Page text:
Hussainabad Flood Relief

Our emergency appeal raised £4,120 (over £5,200 with Gift Aid) in less than 2 months. This amazing generosity on our donors part allowed us to work alongside the Aga Khan Foundation

Hussainabad Flood Relief

Gilgit-Baltistan, Pakistan :

 

We first started working in Pakistan in 2010 when much of the country was affected by the worst flooding in living memory. Approximately one fifth of the country was underwater and around 20 million people were directly affected, 2,000 of them losing their lives. Despite a huge national and international relief effort, many remote towns and villages remained cut off.

 

Redspokesí guide, Mr Arman, alerted us to the situation in his own village where saturated ground had caused a landslide that ripped through the village. Houses and surrounding fields had been destroyed and 400 people (50 families) had been displaced to temporary tents on the edge of the village. Fears of further land fall were preventing people from returning to the homes that were left intact.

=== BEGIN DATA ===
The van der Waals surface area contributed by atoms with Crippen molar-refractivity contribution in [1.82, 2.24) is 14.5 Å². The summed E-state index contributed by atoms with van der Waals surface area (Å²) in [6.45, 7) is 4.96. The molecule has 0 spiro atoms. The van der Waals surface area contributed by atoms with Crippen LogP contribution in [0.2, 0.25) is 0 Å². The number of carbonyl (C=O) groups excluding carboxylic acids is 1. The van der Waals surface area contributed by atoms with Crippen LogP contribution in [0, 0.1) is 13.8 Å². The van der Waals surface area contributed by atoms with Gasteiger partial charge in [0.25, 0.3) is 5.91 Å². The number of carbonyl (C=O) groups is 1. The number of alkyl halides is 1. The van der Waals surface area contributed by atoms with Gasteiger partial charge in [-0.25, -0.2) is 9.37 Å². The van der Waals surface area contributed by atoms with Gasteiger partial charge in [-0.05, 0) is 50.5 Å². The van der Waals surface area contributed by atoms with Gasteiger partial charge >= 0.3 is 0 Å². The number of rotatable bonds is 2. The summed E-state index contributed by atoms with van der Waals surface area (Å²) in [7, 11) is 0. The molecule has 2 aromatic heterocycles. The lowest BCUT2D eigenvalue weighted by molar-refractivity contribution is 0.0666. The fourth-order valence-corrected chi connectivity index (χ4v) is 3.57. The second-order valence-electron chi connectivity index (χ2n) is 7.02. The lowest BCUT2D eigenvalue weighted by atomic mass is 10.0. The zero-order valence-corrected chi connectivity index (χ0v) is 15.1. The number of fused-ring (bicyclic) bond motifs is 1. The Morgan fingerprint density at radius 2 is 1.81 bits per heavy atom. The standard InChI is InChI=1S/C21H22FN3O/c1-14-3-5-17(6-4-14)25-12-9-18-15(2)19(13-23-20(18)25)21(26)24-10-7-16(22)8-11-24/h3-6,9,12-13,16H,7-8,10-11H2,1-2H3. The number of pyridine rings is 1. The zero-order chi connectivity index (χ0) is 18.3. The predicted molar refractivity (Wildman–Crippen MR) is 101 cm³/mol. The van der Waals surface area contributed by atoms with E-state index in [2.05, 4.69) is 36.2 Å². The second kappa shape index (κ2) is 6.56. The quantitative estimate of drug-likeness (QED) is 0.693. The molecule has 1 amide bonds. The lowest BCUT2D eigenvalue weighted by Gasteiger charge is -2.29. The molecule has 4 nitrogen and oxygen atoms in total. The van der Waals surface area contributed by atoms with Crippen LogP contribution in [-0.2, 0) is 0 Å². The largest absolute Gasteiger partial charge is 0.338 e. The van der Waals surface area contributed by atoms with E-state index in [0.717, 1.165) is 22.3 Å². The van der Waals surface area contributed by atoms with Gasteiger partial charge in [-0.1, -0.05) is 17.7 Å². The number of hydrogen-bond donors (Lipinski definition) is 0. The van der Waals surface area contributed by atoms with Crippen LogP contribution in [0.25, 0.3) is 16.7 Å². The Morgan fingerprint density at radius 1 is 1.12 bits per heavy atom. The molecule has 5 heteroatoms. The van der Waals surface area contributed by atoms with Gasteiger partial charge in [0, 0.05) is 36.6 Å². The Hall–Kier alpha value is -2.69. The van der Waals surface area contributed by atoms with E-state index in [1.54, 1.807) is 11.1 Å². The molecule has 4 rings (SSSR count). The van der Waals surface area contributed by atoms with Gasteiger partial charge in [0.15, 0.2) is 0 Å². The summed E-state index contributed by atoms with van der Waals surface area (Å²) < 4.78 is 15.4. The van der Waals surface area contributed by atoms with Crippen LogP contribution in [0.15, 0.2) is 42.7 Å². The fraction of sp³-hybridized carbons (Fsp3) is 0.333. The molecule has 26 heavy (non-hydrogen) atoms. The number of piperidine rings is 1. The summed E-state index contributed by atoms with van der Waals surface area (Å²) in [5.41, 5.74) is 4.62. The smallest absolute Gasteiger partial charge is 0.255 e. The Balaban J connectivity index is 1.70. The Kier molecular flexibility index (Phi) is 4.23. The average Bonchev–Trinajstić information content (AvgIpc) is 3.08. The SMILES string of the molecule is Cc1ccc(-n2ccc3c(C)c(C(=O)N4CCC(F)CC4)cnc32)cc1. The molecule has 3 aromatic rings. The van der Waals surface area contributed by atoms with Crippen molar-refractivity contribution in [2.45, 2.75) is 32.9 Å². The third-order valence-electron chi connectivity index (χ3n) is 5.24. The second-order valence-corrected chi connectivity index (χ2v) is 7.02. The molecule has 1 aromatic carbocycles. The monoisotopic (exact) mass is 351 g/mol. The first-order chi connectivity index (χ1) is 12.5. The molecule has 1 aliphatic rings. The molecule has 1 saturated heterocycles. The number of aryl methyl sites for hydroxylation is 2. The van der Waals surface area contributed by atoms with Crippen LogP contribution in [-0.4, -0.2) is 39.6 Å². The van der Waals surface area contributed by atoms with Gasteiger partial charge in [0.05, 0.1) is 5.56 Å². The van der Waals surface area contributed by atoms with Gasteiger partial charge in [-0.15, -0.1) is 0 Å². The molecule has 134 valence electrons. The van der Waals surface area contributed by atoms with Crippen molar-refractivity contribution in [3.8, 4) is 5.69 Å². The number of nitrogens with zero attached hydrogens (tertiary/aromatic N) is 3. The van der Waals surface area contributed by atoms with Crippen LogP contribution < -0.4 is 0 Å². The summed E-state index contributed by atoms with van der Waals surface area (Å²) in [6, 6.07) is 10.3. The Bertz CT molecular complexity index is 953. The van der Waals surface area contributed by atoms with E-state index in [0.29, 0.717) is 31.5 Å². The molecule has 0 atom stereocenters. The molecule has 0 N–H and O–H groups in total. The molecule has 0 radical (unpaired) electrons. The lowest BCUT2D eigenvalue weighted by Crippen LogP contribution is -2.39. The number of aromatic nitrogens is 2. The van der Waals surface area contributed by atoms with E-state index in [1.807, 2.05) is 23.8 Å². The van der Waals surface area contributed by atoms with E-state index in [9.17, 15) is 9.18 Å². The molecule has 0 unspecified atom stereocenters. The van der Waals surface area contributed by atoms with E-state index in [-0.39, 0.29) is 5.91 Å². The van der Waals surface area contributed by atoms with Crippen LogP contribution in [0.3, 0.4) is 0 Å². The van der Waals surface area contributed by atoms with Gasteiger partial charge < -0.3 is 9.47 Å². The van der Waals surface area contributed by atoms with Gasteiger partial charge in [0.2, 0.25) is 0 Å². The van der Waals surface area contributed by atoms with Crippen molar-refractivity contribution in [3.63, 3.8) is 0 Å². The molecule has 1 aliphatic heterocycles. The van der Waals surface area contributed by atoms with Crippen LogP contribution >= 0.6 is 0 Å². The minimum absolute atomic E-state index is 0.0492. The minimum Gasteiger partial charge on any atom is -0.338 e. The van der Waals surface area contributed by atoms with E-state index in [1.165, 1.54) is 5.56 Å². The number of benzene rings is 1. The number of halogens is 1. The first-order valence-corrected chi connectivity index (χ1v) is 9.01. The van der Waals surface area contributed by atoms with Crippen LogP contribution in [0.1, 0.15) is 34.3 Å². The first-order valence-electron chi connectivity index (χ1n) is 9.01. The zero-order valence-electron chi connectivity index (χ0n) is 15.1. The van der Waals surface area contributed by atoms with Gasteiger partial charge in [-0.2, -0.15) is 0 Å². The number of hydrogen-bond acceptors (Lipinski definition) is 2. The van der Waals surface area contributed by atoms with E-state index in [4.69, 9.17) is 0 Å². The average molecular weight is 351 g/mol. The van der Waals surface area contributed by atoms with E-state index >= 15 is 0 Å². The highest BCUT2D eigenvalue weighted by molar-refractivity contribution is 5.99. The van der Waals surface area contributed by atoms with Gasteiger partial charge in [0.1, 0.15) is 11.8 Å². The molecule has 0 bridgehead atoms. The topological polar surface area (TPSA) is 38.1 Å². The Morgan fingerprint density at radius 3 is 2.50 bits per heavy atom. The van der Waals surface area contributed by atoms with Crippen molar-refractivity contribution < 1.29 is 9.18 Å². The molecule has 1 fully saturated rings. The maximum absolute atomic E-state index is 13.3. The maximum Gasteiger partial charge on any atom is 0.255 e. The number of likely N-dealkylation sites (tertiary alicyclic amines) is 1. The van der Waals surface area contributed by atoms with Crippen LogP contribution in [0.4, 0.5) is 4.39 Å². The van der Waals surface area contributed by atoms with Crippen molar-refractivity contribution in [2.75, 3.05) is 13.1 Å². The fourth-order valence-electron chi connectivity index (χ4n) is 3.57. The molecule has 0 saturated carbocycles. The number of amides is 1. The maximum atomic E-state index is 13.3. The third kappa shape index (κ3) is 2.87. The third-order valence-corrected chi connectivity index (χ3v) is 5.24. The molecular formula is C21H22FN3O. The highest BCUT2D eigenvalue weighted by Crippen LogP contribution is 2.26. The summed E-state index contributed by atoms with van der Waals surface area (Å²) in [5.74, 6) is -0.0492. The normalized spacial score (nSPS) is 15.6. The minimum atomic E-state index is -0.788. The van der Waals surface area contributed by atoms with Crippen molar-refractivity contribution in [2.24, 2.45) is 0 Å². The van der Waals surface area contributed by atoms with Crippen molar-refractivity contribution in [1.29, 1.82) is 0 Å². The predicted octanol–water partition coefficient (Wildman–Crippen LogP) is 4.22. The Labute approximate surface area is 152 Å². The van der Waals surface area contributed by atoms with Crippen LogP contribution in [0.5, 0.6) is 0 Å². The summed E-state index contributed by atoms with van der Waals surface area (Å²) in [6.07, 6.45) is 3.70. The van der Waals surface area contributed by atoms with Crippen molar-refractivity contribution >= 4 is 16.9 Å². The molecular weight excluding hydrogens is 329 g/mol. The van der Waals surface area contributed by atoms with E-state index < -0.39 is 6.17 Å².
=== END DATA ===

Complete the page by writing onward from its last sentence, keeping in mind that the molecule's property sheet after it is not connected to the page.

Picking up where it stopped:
Our emergency appeal raised £4,120 (over £5,200 with Gift Aid) in less than 2 months. This amazing generosity on our donors part allowed us to work alongside the Aga Khan Foundation (the only other NGO working in the region) and a locally organised village Disaster Committee to rebuild housing on safer ground elsewhere in the village.

 

By Spring of the following year all 50 families had been rehoused in either new or restored homes. In 2013, Dermot returned to the village for the first time with a group of cyclists. The warmth and generosity of the welcome they were given (captured in part in the video below) inspired us to go on and develop further programmes based in this remote and beautiful part of the world.

 

We would like to thank all the village Disaster Committee again, in particular Mr Muhammad Ali for co-ordinating the LVCF-sponsored work teams, and for acting alongside Mr Arman as our main liaison man during this project.
 

...By Spring of the following year all 50 families had been rehoused in either new or restored homes...